The Art Gym at Marylhurst University opens I.M.N.D.N. - Native Arts for the 21st Century with a preview reception for the artists from 3 to 5 p.m. Jan. 12. The exhibit is organized by Todd Clark, and independent curator and exhibit designer who is affiliated with the Wailaki tribe.

The exhibit features the works of seven contemporary Native artists form the Northwest and Canada: Rick Bartow, Joe Feddersen, Nicholas Galanin, Edgar Heap of Birds, Terrance Houle, Peter Morin and Wendy Red Star.

“The exhibit will explore Native mythologies, colonization, identity and much more, through the smart and talented lens of Native artists in touch with their past, but firmly rooted in the present,” Clark said. “With clear vision and lacking romantic overtures, these artists embody the idea of what it means to be a Native artist in the 21st century.”

Bartow exhibits several wood sculptures in the show.

Feddersen is an Okanagan member of the Colville Confederated Tribes. His hanging glass tapestry, Charmed, combines indigenous symbols with imagery borrowed from the urban landscape, such as power towers and the striping of parking lots.

Alaskan artist Galanin is affiliated with the Tlingit tribe. He works in many visual arts media, including sculpture, video and performance. He draws on indigenous technologies and global experiences and challenges the tired prescriptions of the Indian art world and its institutions.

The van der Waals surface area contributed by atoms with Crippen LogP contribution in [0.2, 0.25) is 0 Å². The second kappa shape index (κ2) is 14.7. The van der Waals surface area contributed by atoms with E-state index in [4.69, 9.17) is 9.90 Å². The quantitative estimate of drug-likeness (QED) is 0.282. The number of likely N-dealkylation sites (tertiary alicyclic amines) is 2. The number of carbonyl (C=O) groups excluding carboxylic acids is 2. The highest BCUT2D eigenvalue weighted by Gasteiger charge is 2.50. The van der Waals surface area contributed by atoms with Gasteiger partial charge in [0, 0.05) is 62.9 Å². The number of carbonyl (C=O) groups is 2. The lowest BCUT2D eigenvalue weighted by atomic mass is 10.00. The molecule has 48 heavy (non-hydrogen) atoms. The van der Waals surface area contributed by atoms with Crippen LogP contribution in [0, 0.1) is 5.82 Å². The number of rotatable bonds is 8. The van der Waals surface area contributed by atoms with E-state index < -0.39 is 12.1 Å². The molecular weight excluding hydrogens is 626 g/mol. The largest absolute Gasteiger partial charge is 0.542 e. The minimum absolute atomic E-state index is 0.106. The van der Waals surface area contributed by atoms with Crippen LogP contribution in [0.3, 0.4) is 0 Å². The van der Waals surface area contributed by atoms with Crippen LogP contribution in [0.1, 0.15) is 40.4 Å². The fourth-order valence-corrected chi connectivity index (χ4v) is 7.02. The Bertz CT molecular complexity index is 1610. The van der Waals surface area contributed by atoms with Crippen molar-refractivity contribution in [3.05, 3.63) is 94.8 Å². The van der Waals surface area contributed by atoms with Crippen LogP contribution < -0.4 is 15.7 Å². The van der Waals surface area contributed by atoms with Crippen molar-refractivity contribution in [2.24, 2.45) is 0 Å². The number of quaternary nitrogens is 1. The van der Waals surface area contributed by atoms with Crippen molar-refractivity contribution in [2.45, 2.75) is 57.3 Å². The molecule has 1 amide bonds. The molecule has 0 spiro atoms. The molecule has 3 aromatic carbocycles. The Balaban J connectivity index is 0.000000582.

Affiliated with the Cheyenne and Arapaho tribes, Heap of Birds’ work uses text and public signage on a large scale to entice and confront the viewer. For the Art Gym exhibit 12 signs from the Native Hosts series will be installed along the Furman Drive on campus. Like the other Native Host series created for New York and British Columbia, in the Oregon series 12 tribes welcomes visitors to Oregon. Heap of Birds’ artwork was chosen to represent the Smithsonian’s Museum of the American Indian at the 52nd Venice Biennale.

Calgary artist Houle, affiliated with the Blood Tribe, is known for his work exploring contemporary indigenous themes and issues. He has a broad practice, which includes performance, photography, video/film music, painting and tools of mass dissemination such as billboards and bus signage. He is exhibiting photographs and collaborating on an installation with Wendy Red Star for The Art Gym exhibition.

Morin uses his art to honor his home and the stories and words of his people of the Tahltan Nation. He uses performance, ceremony and visual art to examine indigenous identity, decolonization and language. The Art Gym exhibition will include artifacts and photo documentation from Morin’s performances.

Portland-based artist Red Star explores the intersection of life on the reservation and the world outside. She is creating a new body of work for I.M.N.D.N.: the White Squaw series, inspired by a series of books from the 1980s and 1990s with titles including Buckskin Bombshell, Dakota Squeeze and Twin Peaks or Bust.

The Art Gym is located on the third floor of the B.P. John Administration Building on the Marylhurst University campus, 17600 Pacific Highway.

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